Since their introduction, both cars have had largely the same set of features included as  standard, such as sat nav, Bluetooth, climate control, adaptive cruise control, wireless charging pads, electrically adjustable heated front seats, leather upholstery and a panoramic glass roof.

Boot space and practicality

If you want space for family and friends and their stuff both of these cars are likely to be up to the job. The Model 3 and Model S were designed from the outset as electric cars, and having batteries under the floor and no big engine up front helps to make them unusually practical. 

As you’d expect given its extra size and more versatile hatchback boot lid, the Model S is the more practical choice, although the Model 3 offers all the space that a typical family of four is likely to need.  

You may even come across an older Model S with an extra pair of rear-facing seats in the boot. UK law only allows you to carry children under the age of 13 in these, however, which could limit their usefulness. 

Most Model S cars don’t have the extra seats but instead have a truly enormous boot, giving you a  load space similar to what you get in big estate cars or SUVs, with room for six large suitcases… or two Labradors. 

The Model 3’s boot is quite a bit smaller. It’s also slightly smaller than that of similar-size cars such as the Audi A4, but it should still be enough for most of your regular requirements. The back seats in both the Model 3 and the Model S fold down if you need more load space.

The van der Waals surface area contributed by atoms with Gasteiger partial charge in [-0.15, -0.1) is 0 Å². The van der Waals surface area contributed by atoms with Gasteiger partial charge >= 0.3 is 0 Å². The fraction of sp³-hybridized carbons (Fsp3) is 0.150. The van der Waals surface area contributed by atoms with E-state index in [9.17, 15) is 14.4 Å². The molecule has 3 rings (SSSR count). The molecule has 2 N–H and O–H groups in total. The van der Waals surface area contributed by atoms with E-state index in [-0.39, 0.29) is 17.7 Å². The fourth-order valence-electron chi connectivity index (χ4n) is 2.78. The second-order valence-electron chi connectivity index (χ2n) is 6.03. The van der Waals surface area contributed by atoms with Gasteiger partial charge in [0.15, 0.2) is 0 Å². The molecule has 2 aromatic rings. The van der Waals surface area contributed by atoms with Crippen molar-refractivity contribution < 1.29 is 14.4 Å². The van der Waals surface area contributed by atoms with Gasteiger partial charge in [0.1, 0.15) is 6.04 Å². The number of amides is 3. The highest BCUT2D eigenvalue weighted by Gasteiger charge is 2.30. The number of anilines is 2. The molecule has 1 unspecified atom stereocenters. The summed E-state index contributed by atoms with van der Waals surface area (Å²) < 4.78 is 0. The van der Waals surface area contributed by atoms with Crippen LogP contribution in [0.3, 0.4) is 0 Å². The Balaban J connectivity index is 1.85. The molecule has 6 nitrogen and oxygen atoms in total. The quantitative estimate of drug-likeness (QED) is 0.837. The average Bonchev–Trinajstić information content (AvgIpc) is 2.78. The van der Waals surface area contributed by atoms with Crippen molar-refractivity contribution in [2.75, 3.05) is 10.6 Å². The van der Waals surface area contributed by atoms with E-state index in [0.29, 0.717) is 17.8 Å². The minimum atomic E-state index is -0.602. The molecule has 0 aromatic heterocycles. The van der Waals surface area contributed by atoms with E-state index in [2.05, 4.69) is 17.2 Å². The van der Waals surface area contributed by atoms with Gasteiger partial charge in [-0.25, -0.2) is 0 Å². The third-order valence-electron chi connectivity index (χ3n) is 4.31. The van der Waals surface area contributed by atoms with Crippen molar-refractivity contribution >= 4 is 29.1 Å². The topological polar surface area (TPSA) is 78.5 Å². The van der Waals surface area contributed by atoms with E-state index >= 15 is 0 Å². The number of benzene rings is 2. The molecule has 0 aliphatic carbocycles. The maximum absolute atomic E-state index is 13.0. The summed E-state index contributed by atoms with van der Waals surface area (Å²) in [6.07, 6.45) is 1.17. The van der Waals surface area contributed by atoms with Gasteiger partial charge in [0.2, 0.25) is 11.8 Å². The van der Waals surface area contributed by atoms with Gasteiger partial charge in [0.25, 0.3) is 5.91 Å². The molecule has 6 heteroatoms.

Like every Tesla, the Model 3 and Model S give you something that no petrol- or diesel-engine rival does – a ‘frunk’. Short for ‘front trunk’, this is an extra storage compartment under the bonnet in the space where you'd normally find an engine. It’s big enough for a couple of soft bags, so it’s genuinely useful.

Tesla Model 3 left; Tesla Model S right

Which is best to drive?

You probably already know that Tesla cars are quick. You might not know, however, that the Model S Plaid can accelerate from zero to 62mph in two seconds. That’s faster than any Ferrari. While the majority of Teslas are not that quick, every Model 3 and Model S can reach 62 mph in less than six seconds – that’s as fast as some sports cars. 

But there’s more to a great driving experience than speed: it’s all about how the car feels. Both the Model 3 and the Model S have light steering and feel relatively nimble through corners. As with all electric cars, they’re very quiet too. You also get a fairly smooth ride in both, although versions of each with especially large alloy wheels can feel a bit firm over bumps.